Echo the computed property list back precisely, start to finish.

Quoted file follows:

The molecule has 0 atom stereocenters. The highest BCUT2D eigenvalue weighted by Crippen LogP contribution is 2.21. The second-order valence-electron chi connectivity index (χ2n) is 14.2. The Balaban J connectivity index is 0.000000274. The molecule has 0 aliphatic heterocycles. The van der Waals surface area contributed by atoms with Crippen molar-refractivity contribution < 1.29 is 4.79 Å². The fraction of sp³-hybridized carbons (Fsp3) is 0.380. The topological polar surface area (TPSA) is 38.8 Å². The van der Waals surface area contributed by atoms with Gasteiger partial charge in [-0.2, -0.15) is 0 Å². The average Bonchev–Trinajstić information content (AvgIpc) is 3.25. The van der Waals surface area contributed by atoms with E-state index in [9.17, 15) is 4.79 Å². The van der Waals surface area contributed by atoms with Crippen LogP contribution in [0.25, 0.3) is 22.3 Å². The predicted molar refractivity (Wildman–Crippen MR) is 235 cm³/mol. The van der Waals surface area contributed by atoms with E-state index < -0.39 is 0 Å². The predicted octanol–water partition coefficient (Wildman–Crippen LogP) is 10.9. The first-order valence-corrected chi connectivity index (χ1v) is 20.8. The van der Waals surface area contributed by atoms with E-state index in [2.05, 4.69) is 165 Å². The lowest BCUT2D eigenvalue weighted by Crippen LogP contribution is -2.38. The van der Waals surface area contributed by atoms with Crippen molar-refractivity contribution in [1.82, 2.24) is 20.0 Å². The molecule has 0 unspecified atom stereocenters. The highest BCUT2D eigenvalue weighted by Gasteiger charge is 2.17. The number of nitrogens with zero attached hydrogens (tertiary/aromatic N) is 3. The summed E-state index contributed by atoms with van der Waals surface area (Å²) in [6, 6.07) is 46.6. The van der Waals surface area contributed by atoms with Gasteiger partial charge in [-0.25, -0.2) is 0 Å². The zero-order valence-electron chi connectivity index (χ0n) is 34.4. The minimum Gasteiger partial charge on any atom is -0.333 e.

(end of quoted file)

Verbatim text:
The molecule has 0 atom stereocenters. The highest BCUT2D eigenvalue weighted by Crippen LogP contribution is 2.21. The second-order valence-electron chi connectivity index (χ2n) is 14.2. The Balaban J connectivity index is 0.000000274. The molecule has 0 aliphatic heterocycles. The van der Waals surface area contributed by atoms with Crippen molar-refractivity contribution < 1.29 is 4.79 Å². The fraction of sp³-hybridized carbons (Fsp3) is 0.380. The topological polar surface area (TPSA) is 38.8 Å². The van der Waals surface area contributed by atoms with Gasteiger partial charge in [-0.2, -0.15) is 0 Å². The average Bonchev–Trinajstić information content (AvgIpc) is 3.25. The van der Waals surface area contributed by atoms with E-state index in [9.17, 15) is 4.79 Å². The van der Waals surface area contributed by atoms with Crippen LogP contribution in [0.25, 0.3) is 22.3 Å². The predicted molar refractivity (Wildman–Crippen MR) is 235 cm³/mol. The van der Waals surface area contributed by atoms with E-state index < -0.39 is 0 Å². The predicted octanol–water partition coefficient (Wildman–Crippen LogP) is 10.9. The first-order valence-corrected chi connectivity index (χ1v) is 20.8. The van der Waals surface area contributed by atoms with E-state index in [2.05, 4.69) is 165 Å². The lowest BCUT2D eigenvalue weighted by Crippen LogP contribution is -2.38. The van der Waals surface area contributed by atoms with Crippen molar-refractivity contribution in [1.82, 2.24) is 20.0 Å². The molecule has 0 unspecified atom stereocenters. The highest BCUT2D eigenvalue weighted by Gasteiger charge is 2.17. The number of nitrogens with zero attached hydrogens (tertiary/aromatic N) is 3. The summed E-state index contributed by atoms with van der Waals surface area (Å²) in [6, 6.07) is 46.6. The van der Waals surface area contributed by atoms with Gasteiger partial charge in [-0.25, -0.2) is 0 Å². The zero-order valence-electron chi connectivity index (χ0n) is 34.4. The minimum Gasteiger partial charge on any atom is -0.333 e.